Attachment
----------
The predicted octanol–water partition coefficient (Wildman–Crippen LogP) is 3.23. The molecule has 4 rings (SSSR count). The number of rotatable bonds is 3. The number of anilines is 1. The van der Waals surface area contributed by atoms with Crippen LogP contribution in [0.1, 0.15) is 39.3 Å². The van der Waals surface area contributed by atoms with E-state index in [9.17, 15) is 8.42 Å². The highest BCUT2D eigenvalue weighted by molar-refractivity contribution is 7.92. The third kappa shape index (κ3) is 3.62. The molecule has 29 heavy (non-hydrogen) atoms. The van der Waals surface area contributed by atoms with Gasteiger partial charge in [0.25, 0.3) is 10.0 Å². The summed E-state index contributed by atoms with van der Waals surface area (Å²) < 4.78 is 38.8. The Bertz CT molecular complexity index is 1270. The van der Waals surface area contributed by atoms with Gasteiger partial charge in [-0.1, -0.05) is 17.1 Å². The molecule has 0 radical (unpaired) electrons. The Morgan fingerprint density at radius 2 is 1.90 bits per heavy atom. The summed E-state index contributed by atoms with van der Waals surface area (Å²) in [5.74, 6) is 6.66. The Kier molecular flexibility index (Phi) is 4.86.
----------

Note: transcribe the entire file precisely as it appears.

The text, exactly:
The predicted octanol–water partition coefficient (Wildman–Crippen LogP) is 3.23. The molecule has 4 rings (SSSR count). The number of rotatable bonds is 3. The number of anilines is 1. The van der Waals surface area contributed by atoms with Crippen LogP contribution in [0.1, 0.15) is 39.3 Å². The van der Waals surface area contributed by atoms with E-state index in [9.17, 15) is 8.42 Å². The highest BCUT2D eigenvalue weighted by molar-refractivity contribution is 7.92. The third kappa shape index (κ3) is 3.62. The molecule has 29 heavy (non-hydrogen) atoms. The van der Waals surface area contributed by atoms with Gasteiger partial charge in [0.25, 0.3) is 10.0 Å². The summed E-state index contributed by atoms with van der Waals surface area (Å²) < 4.78 is 38.8. The Bertz CT molecular complexity index is 1270. The van der Waals surface area contributed by atoms with Gasteiger partial charge in [-0.1, -0.05) is 17.1 Å². The molecule has 0 radical (unpaired) electrons. The Morgan fingerprint density at radius 2 is 1.90 bits per heavy atom. The summed E-state index contributed by atoms with van der Waals surface area (Å²) in [5.74, 6) is 6.66. The Kier molecular flexibility index (Phi) is 4.86.